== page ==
“This attack on our state is the direct result of repeated lies from Joe Biden and Stacey Abrams about a bill that expands access to the ballot box and ensures the integrity of our elections. I will not back down. Georgians will not be bullied. We will continue to stand up for secure, accessible, fair elections. Earlier today, I spoke with the leadership of the Atlanta Braves who informed me they do not support the MLB’s decision.”
“Stacey Abrams’ leftist lies have stolen the All-Star Game from Georgia,” said Speaker David Ralston. “This decision is not only economically harmful, it also robs Georgians of a special celebration of our national pastime free of politics. But Georgia will not be bullied by socialists and their sympathizers. We will continue to stand for accessible, secure elections that are free and fair. And we will continue to speak truth despite extortion and intimidation.”
Augusta area Democrats rallied against the voting legislation, according to the Augusta Chronicle.
“Most of the protests have been happening at the Capitol so it seemed like it was something that just the Atlanta people were upset about. We wanted to send a message to the lawmakers that the CSRA is not happy either,” Gayla Keese, field organizer for the People’s Agenda Augusta Office, said. “We are mad that they are trying to take our voice away.”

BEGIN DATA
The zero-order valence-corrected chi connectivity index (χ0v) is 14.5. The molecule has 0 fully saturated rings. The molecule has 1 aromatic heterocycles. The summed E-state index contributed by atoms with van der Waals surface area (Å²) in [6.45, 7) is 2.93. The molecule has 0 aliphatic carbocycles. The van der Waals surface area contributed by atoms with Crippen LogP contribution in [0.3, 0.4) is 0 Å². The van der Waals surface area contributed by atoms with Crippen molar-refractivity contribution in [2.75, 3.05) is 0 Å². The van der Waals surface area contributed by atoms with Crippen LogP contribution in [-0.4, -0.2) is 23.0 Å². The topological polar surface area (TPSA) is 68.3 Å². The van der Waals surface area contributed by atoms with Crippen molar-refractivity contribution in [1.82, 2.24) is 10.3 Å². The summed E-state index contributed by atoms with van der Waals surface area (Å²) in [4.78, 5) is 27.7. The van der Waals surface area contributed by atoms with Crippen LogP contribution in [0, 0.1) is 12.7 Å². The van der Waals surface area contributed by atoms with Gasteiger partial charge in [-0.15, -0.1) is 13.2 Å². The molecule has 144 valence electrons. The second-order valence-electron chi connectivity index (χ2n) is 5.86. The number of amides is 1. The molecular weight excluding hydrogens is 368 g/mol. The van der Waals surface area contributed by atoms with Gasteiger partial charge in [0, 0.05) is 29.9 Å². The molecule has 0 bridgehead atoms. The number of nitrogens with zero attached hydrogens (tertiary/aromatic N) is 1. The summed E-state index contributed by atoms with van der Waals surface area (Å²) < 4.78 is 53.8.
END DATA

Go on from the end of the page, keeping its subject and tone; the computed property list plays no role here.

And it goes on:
Augusta District 1 Commissioner Jordan Johnson said he was “sick to my stomach” and disgusted after he learned about the bill being passed. He said every year they are having to fight the legislature and the Secretary of State’s Office for voting rights.
“Here we are, 2021, fighting bills that reminisce what Dr. King fought for, what Dr. King fought against,” he said. “We should be making it easier for folks to vote, not harder.”
“The bill does nothing to address issues around voting, it does everything to limit our right and access to voting,” he said. “When our right to vote is in jeopardy, we have to stand up as a collective to make our voices heard that we are not just going to stand by and allow our voter rights to be snatched away from us.”
North Georgia Congressman Andrew Clyde and State Senator Butch Miller both responded to the news that the MLB is moving this season’s All-Star game, which was scheduled for Truist Park in July, out of Georgia.